Here’s the final dish with some chopped chives as just a little garnish.  I hope Mr. Henderson won’t mind too much, as we all know how little he thinks of superfluous additions to a plate.

When I ate the first spoonful of the soup, I felt some disappointment.  There were no outstanding flavors that really jumped out and wowed me.  I felt sure that I had made some egregious mistake which had stripped the soup of its character.  But as I continued to eat, the realization of exactly what was going on dawned on me: this soup was very subtle with its flavor.  Metaphorically speaking it was a gentle lamb, not a roaring lion.  The garlic flavor was very light and refreshing, growing only slightly stronger with every mouthful.  The bread added some nice texture and volume to the soup, but without a doubt the star was the young garlic broth.  I’m already counting the days until I can buy fresh garlic again.

One down, seventy to go.

Leek, Potato, And Oyster Soup

You will need a blender for the recipe, as part of the joy of the dish is the smooth velvety soup within which lurks the oyster.

Seeing that the winter months have nearly ended, I decided to jump on this recipe so I could use oysters that were still nice and fat as opposed to the anemic and watery options come the summer. I’m also that much closer to finishing a section of the book, which is a bit surprising since I was truly afraid that I would have burned out on updating this website before that could happen. Maybe there is hope for me yet.

This is the first time that I’ve ever used the entire leek–minus the root–for a dish. I was a little concerned that longer green sections might taste like the wooden-esqe core of an older leek.

My wonderful wife prepped both the onion and the potatoes for me. While I’m sure it was done out of the kindness of her heart, I suspect that hunger played a bigger driving force than she would care to admit.

The book asks for a pan big enough to take all the ingredients, but unfortunately my largest pan couldn’t hold just the leeks, onion and garlic. I was forced to move to a largish pot. I let the aforementioned vegetables soften in a melted stick of butter.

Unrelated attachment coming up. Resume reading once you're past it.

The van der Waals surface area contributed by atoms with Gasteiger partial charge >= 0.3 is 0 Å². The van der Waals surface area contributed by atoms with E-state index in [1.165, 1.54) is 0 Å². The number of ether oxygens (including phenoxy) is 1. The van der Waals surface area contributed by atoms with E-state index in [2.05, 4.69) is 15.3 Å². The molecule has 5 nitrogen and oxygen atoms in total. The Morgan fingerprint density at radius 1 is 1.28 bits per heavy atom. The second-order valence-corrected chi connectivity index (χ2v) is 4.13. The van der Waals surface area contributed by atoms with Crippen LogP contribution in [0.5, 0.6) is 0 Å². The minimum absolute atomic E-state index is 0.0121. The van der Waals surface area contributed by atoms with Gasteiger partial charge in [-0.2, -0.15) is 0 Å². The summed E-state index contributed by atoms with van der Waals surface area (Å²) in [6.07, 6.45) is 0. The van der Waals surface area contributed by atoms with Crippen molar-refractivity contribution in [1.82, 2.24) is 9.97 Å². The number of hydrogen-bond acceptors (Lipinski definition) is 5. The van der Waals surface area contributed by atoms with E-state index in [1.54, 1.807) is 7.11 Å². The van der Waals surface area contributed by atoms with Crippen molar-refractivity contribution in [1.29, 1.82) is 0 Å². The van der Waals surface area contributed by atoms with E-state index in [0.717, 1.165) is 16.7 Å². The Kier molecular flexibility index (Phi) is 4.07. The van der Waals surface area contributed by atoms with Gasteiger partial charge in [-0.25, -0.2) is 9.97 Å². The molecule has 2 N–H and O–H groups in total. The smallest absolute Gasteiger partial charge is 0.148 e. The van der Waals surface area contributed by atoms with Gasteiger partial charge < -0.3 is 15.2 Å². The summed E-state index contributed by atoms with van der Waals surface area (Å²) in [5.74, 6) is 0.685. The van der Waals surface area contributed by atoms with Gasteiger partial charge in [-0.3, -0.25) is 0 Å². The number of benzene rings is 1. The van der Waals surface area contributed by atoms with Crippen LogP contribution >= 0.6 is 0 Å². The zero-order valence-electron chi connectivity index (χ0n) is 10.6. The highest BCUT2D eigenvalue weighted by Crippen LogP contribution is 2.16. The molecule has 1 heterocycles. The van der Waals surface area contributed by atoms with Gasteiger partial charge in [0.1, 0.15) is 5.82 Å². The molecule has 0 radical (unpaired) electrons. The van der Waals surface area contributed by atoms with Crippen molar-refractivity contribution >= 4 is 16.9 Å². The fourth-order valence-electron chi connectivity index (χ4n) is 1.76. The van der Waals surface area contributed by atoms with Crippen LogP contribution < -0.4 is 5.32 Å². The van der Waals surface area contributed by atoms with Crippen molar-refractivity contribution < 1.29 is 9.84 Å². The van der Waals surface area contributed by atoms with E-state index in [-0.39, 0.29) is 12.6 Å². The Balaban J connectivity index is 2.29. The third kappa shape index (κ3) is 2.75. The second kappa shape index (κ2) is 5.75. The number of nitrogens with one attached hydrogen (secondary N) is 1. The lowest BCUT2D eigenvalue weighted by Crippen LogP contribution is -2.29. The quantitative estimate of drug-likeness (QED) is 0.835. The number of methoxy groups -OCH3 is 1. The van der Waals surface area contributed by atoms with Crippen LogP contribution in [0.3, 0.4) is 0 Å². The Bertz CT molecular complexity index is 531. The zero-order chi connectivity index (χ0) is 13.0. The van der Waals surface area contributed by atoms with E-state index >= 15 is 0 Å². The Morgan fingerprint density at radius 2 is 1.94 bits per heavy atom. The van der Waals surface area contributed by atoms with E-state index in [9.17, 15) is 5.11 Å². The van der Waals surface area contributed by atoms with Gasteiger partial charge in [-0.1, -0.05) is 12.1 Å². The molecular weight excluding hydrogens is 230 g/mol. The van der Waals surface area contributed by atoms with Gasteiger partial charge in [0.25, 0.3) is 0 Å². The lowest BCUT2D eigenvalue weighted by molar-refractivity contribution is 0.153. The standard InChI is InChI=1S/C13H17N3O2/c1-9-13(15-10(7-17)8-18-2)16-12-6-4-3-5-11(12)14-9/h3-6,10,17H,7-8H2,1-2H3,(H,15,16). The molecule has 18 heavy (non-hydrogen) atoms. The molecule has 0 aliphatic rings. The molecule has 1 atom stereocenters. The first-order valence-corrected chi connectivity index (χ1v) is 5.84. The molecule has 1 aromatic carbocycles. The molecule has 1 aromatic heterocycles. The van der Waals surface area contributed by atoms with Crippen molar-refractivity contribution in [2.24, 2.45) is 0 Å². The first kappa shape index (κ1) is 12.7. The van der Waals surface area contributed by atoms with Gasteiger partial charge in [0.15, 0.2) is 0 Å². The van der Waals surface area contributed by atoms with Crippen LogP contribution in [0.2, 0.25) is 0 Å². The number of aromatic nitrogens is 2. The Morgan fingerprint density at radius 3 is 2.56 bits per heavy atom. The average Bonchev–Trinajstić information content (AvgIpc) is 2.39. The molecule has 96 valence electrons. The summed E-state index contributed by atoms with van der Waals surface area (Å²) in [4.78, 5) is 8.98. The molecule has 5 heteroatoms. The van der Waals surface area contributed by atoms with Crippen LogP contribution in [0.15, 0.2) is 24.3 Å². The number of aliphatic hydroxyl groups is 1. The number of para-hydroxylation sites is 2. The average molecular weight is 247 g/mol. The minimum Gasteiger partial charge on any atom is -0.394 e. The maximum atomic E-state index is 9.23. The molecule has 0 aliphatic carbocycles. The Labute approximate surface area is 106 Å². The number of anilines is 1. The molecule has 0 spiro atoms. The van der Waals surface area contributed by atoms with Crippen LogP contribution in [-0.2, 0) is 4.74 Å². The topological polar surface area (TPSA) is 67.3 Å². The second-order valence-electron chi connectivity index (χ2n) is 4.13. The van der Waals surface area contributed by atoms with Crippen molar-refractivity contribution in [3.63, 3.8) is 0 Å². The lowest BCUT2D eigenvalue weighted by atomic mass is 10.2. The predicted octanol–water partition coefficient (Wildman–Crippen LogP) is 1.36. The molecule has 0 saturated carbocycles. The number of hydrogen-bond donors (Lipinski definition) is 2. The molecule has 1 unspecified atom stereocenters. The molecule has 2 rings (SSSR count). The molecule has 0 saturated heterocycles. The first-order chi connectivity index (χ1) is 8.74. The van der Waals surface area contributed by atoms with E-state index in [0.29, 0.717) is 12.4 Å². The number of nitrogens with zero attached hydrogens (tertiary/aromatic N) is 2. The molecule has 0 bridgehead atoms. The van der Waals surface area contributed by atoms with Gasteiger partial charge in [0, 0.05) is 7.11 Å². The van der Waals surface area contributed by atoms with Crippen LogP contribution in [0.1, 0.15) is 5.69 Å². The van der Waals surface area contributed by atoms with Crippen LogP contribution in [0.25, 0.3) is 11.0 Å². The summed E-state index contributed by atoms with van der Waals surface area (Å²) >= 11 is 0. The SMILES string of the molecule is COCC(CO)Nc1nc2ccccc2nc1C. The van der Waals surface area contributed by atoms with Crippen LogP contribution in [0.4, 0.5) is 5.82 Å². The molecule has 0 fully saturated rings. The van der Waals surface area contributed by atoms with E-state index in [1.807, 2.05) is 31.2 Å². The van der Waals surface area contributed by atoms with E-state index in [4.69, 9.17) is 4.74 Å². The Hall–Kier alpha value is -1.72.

Once everything was nice and giving, the potatoes were mixed in and left to cook for a few minutes. Chicken stock was then poured into the pot and I turned the heat up to attain a gentle boil.

With the potatoes cooked completely I seasoned the soup with some grey sea salt and fresh ground black pepper.

Something that still confuses me is that this recipe should supposedly serve six people. After all of the blending, I was left with just under 4 liters of soup! I suppose six really hungry people might able to polish it all off and then be full for the rest of the next day.

After blending everything, I put it all back in the pot and added every last drop of oyster liquor I could coax out of the little plastic container the pre-shucked oysters were in.

With so much soup I was worried that there wouldn’t be enough of the oyster liquor to really “get” that flavor while eating. Thankfully that wasn’t the case.

Two oysters were placed in each bowl, and then covered with the leek and potato puree.

The dish completed. It looks pretty much like pea soup, right? At least I think it does. A few scallion slices were added as a garnish to break up the sea of green.

I feel like I’m starting to sound redundant when I talk about the flavors of the dishes. I’m afraid that “rustic” and “homey” are soon going to wear out their welcome in my vocabulary. That being said, this dish is very, very homey. The leeks and potatoes work well with each other, and the briney liquor from the oysters expresses itself in the aftertaste of every spoonful. The oysters are really just a nice little extra at the bottom of the bowl as far as I’m concerned. The soup is the clear star, and something I would really like for lunch on a cold winter day or if I was recovering from a bout of the sniffles.

One down, one hundred and twenty eight to go.

Pea and Pig Ear Soup

This is based on a very dour recipe–dried peas, pig’s ears, and water, the ear giving certain body to the soup–but it is no less delicious for that.

Santa was very good to me–and hopefully to you–this year and brought me a 20 quart stock pot and a butane torch. I can’t wait to take the torch to a few piggy trotters to singe the hair off. Santa also bought me a very nice Canon Digital Rebel XT, so I’ll be learning how to take better pictures while working my way through “The Whole Beast.”